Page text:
Steve Reich: Radio Rewrite

An Audio-Visual Look at the Composer’s Radiohead-Infused Tour de Force

Steve Reich listens on at a London Sinfonietta rehearsal for his latest work, “Radio Rewrite,” snapped by photographer Thomas Giddings and accompanied by an exclusive audio clip. America’s famed sonic pointillist directed the ensemble he describes as Britain’s “national treasure” at a 4,000-square foot converted Victorian warehouse near London’s Royal Festival Hall, where the piece had its world premiere just this week. The New Yorker critic Alex Ross deemed Reich responsible for “the last great musical scandal of the 20th century” after conservative members of the Carnegie Hall audience walked out on a 1973 performance of “Four Organs,” but the one-time enfant terrible has since influenced everyone from Brian Eno to Owen Pallett with compositions informed by the constant motion of his native Manhattan. After Radiohead’s lead guitarist Jonny Greenwood performed a rendition of Reich’s “Electric Counterpoint” in Krakow in 2011, the composer reached out to the British rock phenomenon, whose tracks “Everything in Its Right Place” (2000) and “Jigsaw Falling Into Place” (2007) provided him with a musical starting point. “It was done entirely intuitively, just by listening to a number of things on their website,” the 76-year-old master says of his song selection. “I just went with it.” Scroll through to the last image in today's slideshow to listen to a three-minute excerpt of the rehearsal of Reich’s affecting new piece.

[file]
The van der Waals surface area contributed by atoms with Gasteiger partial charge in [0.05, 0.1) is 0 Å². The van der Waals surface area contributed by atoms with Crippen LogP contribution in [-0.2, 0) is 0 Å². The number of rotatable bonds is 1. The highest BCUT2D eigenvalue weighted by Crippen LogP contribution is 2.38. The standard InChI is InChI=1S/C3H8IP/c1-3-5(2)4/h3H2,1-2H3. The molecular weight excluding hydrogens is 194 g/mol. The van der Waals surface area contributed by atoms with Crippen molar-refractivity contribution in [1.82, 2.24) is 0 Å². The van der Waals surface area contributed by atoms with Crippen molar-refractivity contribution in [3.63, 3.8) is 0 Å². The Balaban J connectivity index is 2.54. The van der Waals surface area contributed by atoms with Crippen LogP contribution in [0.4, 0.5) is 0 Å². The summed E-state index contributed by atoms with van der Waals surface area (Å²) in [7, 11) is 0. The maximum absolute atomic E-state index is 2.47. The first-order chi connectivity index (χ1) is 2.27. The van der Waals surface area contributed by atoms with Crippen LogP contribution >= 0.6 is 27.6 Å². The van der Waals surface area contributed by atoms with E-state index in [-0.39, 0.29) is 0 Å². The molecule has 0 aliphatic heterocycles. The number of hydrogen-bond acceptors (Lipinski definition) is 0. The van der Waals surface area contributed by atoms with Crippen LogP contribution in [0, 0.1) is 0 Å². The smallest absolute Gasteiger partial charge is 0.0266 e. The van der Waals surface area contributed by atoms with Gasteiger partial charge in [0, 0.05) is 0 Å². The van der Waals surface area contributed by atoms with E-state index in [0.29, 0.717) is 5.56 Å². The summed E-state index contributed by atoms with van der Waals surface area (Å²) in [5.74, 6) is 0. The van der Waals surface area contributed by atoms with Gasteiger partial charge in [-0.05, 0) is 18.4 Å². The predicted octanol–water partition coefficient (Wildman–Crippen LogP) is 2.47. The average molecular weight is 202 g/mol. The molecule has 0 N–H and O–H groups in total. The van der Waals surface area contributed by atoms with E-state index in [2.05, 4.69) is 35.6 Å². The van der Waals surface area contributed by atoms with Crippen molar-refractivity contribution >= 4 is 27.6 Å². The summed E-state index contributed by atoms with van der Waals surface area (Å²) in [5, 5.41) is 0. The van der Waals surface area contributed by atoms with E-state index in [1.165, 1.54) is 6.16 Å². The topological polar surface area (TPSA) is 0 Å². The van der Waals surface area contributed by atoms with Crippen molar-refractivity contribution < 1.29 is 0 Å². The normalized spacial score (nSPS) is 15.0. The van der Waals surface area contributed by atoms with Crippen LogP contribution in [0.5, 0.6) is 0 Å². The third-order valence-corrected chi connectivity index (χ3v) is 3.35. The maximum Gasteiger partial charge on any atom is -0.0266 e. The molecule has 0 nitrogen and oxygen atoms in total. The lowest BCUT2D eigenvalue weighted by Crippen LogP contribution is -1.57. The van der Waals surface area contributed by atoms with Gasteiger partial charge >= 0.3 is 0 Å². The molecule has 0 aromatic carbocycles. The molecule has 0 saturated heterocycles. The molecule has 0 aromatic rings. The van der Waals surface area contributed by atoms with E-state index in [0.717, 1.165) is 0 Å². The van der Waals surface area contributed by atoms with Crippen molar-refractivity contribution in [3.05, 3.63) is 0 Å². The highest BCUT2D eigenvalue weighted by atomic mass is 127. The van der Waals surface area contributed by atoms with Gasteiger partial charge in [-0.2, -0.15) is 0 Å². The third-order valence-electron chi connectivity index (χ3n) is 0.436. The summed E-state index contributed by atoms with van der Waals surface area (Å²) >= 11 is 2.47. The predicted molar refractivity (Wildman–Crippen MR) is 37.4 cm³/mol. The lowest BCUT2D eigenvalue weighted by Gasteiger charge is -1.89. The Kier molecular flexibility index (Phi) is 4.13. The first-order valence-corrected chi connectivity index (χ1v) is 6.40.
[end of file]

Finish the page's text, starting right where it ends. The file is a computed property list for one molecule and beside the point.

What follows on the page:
How faithful have you kept to the original Radiohead tracks?
Steve Reich: With “Everything in Its Right Place” you will recognize the world of the song, just because of the tempo and the darkness and the mood. But the harmony is avoided or manipulated to stay away from what they did—because the order of their harmonies is so powerful that if you quote that, it’s all over.

Did you take their lyrics into account as well as their music?
SR: Well one word in particular, yes: “Everything.” It’s funny, it’s very appropriate to the notes involved. I have pointed this out a million times but is impossible to get away from: (singing) Ev-ery-thing, dah dah da. One five one—that’s the ending of every Beethoven symphony. It’s the history of Western music.
 
Is there more of a crossover between rock and classical music these days?
SR: Jonny Greenwood is an example of a musician who has been to a conservatory, who can read and write music of his own, who loves rock ‘n’ roll and plays it superbly well. This is a relatively new phenomenon. Not some A&R guy deciding he is going to have a crossover record, but musicians of their own volition, doing what they want to do. Today people who have been to school don’t have to love only Beethoven—they can love Radiohead too, and they do.

Reich and the London Sinfonietta play in Brighton this evening and Glasgow on Saturday. The American premiere of “Radio Rewrite” will be performed by Alarm Will Sound at the Stanford Live performing arts space in Palo Alto, California on March 16.
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    Icarus Rises

    Water Powered Jetpack Turns Man into Sea Monster in Thomas Giddings' Futuristic Short

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    STATS FROM ON SET

    Location
    Poole harbor, Dorset.

    Distance to the Sea of Crete where, according to Greek myth, Icarus drowned 
    2,318 miles.

    Highest altitude reached
    Eight meters.

    Minimum depth of water required to operate
    2.5 meters.

    Highest velocity in the air/underwater
    Ten knots/4 knots.

    Horsepower
    300.

    Volume of water ejected by Flyboard
    1,000 liters a minute.

    Flyboard cost
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    Number of times Topham had flown the Flyboard before filming
    Three.

    Number of times Tophan had to be pulled out of the water
    Two.

    Safety team
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    Liquid consumed on set
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    Climate
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    Time it took to recover
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